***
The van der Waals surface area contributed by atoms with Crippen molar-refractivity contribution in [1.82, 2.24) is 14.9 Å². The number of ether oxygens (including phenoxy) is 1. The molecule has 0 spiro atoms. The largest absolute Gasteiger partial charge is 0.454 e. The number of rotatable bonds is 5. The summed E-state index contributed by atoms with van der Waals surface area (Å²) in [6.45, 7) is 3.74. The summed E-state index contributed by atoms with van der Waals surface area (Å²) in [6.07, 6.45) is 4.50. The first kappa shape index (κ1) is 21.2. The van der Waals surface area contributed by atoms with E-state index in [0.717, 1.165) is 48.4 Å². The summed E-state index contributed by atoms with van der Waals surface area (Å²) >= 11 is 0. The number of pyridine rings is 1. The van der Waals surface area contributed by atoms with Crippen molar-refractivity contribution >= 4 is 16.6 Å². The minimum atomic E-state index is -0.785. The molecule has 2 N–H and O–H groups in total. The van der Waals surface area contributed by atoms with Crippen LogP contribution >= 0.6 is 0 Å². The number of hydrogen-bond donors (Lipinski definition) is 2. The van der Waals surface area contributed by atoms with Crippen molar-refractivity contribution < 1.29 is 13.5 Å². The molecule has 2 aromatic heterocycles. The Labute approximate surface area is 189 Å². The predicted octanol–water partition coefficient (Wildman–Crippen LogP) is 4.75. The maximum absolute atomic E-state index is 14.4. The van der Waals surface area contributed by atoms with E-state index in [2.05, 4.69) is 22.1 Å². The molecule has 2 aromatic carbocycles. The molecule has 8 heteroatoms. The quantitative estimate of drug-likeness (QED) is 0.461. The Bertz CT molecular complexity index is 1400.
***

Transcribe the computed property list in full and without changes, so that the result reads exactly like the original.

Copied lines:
The van der Waals surface area contributed by atoms with Crippen molar-refractivity contribution in [1.82, 2.24) is 14.9 Å². The number of ether oxygens (including phenoxy) is 1. The molecule has 0 spiro atoms. The largest absolute Gasteiger partial charge is 0.454 e. The number of rotatable bonds is 5. The summed E-state index contributed by atoms with van der Waals surface area (Å²) in [6.45, 7) is 3.74. The summed E-state index contributed by atoms with van der Waals surface area (Å²) in [6.07, 6.45) is 4.50. The first kappa shape index (κ1) is 21.2. The van der Waals surface area contributed by atoms with E-state index in [0.717, 1.165) is 48.4 Å². The summed E-state index contributed by atoms with van der Waals surface area (Å²) >= 11 is 0. The number of pyridine rings is 1. The van der Waals surface area contributed by atoms with Crippen molar-refractivity contribution >= 4 is 16.6 Å². The minimum atomic E-state index is -0.785. The molecule has 2 N–H and O–H groups in total. The van der Waals surface area contributed by atoms with Crippen LogP contribution >= 0.6 is 0 Å². The number of hydrogen-bond donors (Lipinski definition) is 2. The van der Waals surface area contributed by atoms with Crippen molar-refractivity contribution < 1.29 is 13.5 Å². The molecule has 2 aromatic heterocycles. The Labute approximate surface area is 189 Å². The predicted octanol–water partition coefficient (Wildman–Crippen LogP) is 4.75. The maximum absolute atomic E-state index is 14.4. The van der Waals surface area contributed by atoms with E-state index in [2.05, 4.69) is 22.1 Å². The molecule has 2 aromatic carbocycles. The molecule has 8 heteroatoms. The quantitative estimate of drug-likeness (QED) is 0.461. The Bertz CT molecular complexity index is 1400.